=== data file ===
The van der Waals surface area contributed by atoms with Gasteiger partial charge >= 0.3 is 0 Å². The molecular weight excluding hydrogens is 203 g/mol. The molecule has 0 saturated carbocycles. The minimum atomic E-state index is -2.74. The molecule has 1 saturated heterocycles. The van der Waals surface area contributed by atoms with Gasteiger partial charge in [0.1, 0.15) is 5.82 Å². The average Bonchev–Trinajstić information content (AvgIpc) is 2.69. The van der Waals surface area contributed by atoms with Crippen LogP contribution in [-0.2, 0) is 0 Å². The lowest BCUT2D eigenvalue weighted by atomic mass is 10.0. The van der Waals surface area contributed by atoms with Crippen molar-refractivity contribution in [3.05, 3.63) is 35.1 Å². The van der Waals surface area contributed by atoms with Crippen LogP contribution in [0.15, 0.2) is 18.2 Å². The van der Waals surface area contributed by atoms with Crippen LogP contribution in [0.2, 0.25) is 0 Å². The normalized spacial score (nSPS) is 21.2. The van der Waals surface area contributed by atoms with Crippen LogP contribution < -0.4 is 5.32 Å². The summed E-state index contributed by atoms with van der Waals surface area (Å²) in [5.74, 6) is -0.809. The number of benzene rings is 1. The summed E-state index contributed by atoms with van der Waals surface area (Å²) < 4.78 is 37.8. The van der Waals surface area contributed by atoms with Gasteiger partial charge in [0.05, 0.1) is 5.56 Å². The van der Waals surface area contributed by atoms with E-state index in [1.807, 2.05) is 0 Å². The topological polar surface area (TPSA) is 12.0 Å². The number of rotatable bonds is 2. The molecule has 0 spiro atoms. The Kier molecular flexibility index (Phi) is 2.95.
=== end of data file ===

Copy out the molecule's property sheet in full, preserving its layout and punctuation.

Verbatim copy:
The van der Waals surface area contributed by atoms with Gasteiger partial charge >= 0.3 is 0 Å². The molecular weight excluding hydrogens is 203 g/mol. The molecule has 0 saturated carbocycles. The minimum atomic E-state index is -2.74. The molecule has 1 saturated heterocycles. The van der Waals surface area contributed by atoms with Gasteiger partial charge in [0.1, 0.15) is 5.82 Å². The average Bonchev–Trinajstić information content (AvgIpc) is 2.69. The van der Waals surface area contributed by atoms with Crippen LogP contribution in [-0.2, 0) is 0 Å². The lowest BCUT2D eigenvalue weighted by atomic mass is 10.0. The van der Waals surface area contributed by atoms with Crippen molar-refractivity contribution in [3.05, 3.63) is 35.1 Å². The van der Waals surface area contributed by atoms with Crippen LogP contribution in [0.15, 0.2) is 18.2 Å². The van der Waals surface area contributed by atoms with Crippen LogP contribution in [0.2, 0.25) is 0 Å². The normalized spacial score (nSPS) is 21.2. The van der Waals surface area contributed by atoms with Crippen LogP contribution < -0.4 is 5.32 Å². The summed E-state index contributed by atoms with van der Waals surface area (Å²) in [5.74, 6) is -0.809. The number of benzene rings is 1. The summed E-state index contributed by atoms with van der Waals surface area (Å²) < 4.78 is 37.8. The van der Waals surface area contributed by atoms with Gasteiger partial charge in [0.05, 0.1) is 5.56 Å². The van der Waals surface area contributed by atoms with E-state index in [1.807, 2.05) is 0 Å². The topological polar surface area (TPSA) is 12.0 Å². The number of rotatable bonds is 2. The molecule has 0 spiro atoms. The Kier molecular flexibility index (Phi) is 2.95.